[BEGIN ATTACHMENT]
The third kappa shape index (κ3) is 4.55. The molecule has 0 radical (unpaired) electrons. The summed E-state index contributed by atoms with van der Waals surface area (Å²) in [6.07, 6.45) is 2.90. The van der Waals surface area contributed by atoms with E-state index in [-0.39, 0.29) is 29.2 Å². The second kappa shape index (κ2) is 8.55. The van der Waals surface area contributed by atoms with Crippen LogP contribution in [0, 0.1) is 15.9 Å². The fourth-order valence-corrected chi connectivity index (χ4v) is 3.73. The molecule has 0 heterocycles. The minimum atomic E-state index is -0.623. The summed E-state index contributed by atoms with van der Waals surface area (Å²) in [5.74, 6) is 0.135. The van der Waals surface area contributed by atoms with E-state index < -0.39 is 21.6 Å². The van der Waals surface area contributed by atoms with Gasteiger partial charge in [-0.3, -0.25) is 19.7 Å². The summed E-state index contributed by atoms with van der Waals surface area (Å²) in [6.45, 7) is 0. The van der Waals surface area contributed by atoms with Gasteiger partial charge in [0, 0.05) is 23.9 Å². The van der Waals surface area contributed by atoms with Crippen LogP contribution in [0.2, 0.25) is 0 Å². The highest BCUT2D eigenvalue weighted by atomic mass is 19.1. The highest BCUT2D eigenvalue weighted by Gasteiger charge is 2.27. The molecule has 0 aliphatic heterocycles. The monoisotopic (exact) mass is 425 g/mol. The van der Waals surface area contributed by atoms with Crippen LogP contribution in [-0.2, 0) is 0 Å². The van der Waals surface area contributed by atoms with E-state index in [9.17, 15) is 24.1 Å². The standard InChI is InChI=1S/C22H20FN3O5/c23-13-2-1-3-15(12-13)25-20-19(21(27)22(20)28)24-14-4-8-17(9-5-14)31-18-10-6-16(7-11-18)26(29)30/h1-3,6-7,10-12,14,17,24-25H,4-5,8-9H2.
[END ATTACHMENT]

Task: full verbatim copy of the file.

The third kappa shape index (κ3) is 4.55. The molecule has 0 radical (unpaired) electrons. The summed E-state index contributed by atoms with van der Waals surface area (Å²) in [6.07, 6.45) is 2.90. The van der Waals surface area contributed by atoms with E-state index in [-0.39, 0.29) is 29.2 Å². The second kappa shape index (κ2) is 8.55. The van der Waals surface area contributed by atoms with Crippen LogP contribution in [0, 0.1) is 15.9 Å². The fourth-order valence-corrected chi connectivity index (χ4v) is 3.73. The molecule has 0 heterocycles. The minimum atomic E-state index is -0.623. The summed E-state index contributed by atoms with van der Waals surface area (Å²) in [5.74, 6) is 0.135. The van der Waals surface area contributed by atoms with E-state index < -0.39 is 21.6 Å². The van der Waals surface area contributed by atoms with Gasteiger partial charge in [-0.3, -0.25) is 19.7 Å². The summed E-state index contributed by atoms with van der Waals surface area (Å²) in [6.45, 7) is 0. The van der Waals surface area contributed by atoms with Gasteiger partial charge in [0, 0.05) is 23.9 Å². The van der Waals surface area contributed by atoms with Crippen LogP contribution in [0.2, 0.25) is 0 Å². The highest BCUT2D eigenvalue weighted by atomic mass is 19.1. The highest BCUT2D eigenvalue weighted by Gasteiger charge is 2.27. The molecule has 0 aliphatic heterocycles. The monoisotopic (exact) mass is 425 g/mol. The van der Waals surface area contributed by atoms with Crippen LogP contribution in [-0.2, 0) is 0 Å². The van der Waals surface area contributed by atoms with E-state index in [9.17, 15) is 24.1 Å². The standard InChI is InChI=1S/C22H20FN3O5/c23-13-2-1-3-15(12-13)25-20-19(21(27)22(20)28)24-14-4-8-17(9-5-14)31-18-10-6-16(7-11-18)26(29)30/h1-3,6-7,10-12,14,17,24-25H,4-5,8-9H2.